Farmer, author, and food systems advocate Leah Penniman recently released her new book Black Earth Wisdom: Soulful Conversations with Black Environmentalists. The collection of essays and interviews explores Black people’s spiritual and scientific connection to the land.

Penniman’s latest work features conversations with leading environmentalists who share the lessons they have learned by listening to the earth. Contributors include marine biologist and President of the Ocean Collective Dr. Ayana Elizabeth Johnson, Executive Director of the North Carolina Association of Black Lawyers, Land Loss Prevention Project Savi Horne, seed saver, and gardener Ira Wallace, and climate reporter Kendra Pierre-Louis, among others.

The book began, Penniman says, with a phone call to the ethnobotanist, herbalist and midwife Claudia J. Ford, who spoke with the author about her experience listening to the plants. The discussion organically led Penniman to others, who became contributors.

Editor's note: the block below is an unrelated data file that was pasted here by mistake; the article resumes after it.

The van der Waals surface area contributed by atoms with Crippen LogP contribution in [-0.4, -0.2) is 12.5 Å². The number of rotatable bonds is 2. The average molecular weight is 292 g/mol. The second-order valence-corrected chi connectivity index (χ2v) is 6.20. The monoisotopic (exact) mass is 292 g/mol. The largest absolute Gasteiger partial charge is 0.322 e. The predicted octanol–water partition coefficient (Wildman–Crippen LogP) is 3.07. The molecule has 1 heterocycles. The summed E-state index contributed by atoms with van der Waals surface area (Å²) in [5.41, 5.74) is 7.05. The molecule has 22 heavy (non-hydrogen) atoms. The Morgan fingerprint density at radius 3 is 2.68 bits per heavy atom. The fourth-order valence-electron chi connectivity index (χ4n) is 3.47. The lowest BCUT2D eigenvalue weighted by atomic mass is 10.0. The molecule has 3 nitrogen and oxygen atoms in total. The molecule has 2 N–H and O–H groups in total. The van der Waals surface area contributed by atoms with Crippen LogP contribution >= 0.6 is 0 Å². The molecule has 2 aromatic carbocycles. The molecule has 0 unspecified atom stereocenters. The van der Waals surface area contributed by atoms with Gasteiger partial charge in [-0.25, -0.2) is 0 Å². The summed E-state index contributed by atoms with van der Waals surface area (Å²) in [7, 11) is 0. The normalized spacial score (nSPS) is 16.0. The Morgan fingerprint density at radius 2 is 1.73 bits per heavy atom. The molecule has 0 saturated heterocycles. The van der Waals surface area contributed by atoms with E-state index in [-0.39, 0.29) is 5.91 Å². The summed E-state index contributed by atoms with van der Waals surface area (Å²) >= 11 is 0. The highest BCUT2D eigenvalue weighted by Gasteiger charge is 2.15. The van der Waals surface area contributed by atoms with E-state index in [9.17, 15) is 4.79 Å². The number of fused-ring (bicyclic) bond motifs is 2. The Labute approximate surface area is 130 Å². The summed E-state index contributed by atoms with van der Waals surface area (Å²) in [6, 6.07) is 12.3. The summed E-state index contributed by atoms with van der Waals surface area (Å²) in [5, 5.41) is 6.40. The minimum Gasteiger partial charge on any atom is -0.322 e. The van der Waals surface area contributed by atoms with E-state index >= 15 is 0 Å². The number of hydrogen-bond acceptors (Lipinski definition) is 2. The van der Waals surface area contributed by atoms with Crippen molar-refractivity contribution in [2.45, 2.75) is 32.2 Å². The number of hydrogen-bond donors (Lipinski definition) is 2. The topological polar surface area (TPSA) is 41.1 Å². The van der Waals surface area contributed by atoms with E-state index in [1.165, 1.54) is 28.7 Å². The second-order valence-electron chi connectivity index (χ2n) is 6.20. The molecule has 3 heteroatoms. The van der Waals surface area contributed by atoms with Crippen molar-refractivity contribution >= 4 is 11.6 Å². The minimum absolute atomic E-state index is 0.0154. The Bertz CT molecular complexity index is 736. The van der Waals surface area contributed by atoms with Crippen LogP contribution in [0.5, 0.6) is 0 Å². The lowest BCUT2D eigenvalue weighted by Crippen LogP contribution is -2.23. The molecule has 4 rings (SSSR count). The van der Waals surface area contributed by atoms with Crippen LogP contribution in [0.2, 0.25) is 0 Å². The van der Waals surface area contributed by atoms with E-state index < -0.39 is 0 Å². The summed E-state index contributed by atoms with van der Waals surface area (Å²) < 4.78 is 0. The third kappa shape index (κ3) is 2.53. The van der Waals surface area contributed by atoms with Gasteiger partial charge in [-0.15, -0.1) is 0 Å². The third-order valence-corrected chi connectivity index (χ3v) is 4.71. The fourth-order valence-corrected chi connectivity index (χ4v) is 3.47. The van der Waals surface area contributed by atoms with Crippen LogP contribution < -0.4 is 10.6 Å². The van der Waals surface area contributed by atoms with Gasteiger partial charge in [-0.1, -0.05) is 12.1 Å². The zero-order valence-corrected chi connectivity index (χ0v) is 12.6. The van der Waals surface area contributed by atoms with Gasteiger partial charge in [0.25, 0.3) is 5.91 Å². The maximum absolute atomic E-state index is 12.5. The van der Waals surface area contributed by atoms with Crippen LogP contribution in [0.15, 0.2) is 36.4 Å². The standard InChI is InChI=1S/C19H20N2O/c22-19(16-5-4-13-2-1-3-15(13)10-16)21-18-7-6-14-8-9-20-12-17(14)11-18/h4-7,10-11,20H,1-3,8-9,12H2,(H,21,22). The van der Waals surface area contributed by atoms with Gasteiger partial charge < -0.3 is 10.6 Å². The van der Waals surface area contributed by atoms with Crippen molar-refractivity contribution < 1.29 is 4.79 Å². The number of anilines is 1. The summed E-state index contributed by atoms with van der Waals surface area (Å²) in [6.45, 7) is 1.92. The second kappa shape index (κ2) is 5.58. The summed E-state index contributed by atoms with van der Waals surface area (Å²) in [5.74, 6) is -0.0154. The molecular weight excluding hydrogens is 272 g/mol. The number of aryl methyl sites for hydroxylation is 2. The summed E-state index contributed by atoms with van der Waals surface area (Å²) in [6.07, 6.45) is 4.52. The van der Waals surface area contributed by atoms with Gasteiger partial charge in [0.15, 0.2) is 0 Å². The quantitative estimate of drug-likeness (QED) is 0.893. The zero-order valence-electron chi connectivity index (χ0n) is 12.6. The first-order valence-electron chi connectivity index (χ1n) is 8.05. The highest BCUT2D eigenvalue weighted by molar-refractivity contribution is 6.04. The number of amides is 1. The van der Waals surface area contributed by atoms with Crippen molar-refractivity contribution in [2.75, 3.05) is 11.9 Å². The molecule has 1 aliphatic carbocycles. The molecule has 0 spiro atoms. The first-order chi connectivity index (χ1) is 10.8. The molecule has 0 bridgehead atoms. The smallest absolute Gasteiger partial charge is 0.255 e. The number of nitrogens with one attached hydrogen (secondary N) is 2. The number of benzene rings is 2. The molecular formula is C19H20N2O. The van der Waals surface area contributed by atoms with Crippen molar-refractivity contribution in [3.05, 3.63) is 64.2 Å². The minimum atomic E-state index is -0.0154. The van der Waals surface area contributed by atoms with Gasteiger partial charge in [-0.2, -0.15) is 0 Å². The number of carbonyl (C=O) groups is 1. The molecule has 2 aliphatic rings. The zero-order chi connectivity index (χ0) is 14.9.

“I only stopped at 40 because I knew there was a word count to contend with,” she tells Food Tank. That’s why, she says, there is a Black Earth Wisdom Directory. The document contains a list of organizations, books, and other resources for readers to learn more.

Assembling the book, however, proved to be a new hurdle. “It was beautiful to hear the diversity of responses and also a challenge,” Penniman tells Food Tank, “as someone who’s used to writing all by myself, to figure out how to weave together the conversations, the essays, the poetry, into something coherent, something that would be a gift, that would hopefully resonate and inspire people to engage in their own Earth listening practice, their own practice of ecological humility.”

Black Earth Wisdom is divided into multiple sections that tackle themes including the relationship between Black people and open space, environmental racism and the harm caused by capitalism, and the role that artists and storytellers play in bringing “ecological truth to light.”

In some ways, Penniman says, “it felt risky to write this book. It’s a lot more tender and esoteric.” But “fundamentally” it’s “the why” to Farming While Black, her first book published in 2018.

Read the full article about Black environmentalists by Elena Seeley at Food Tank.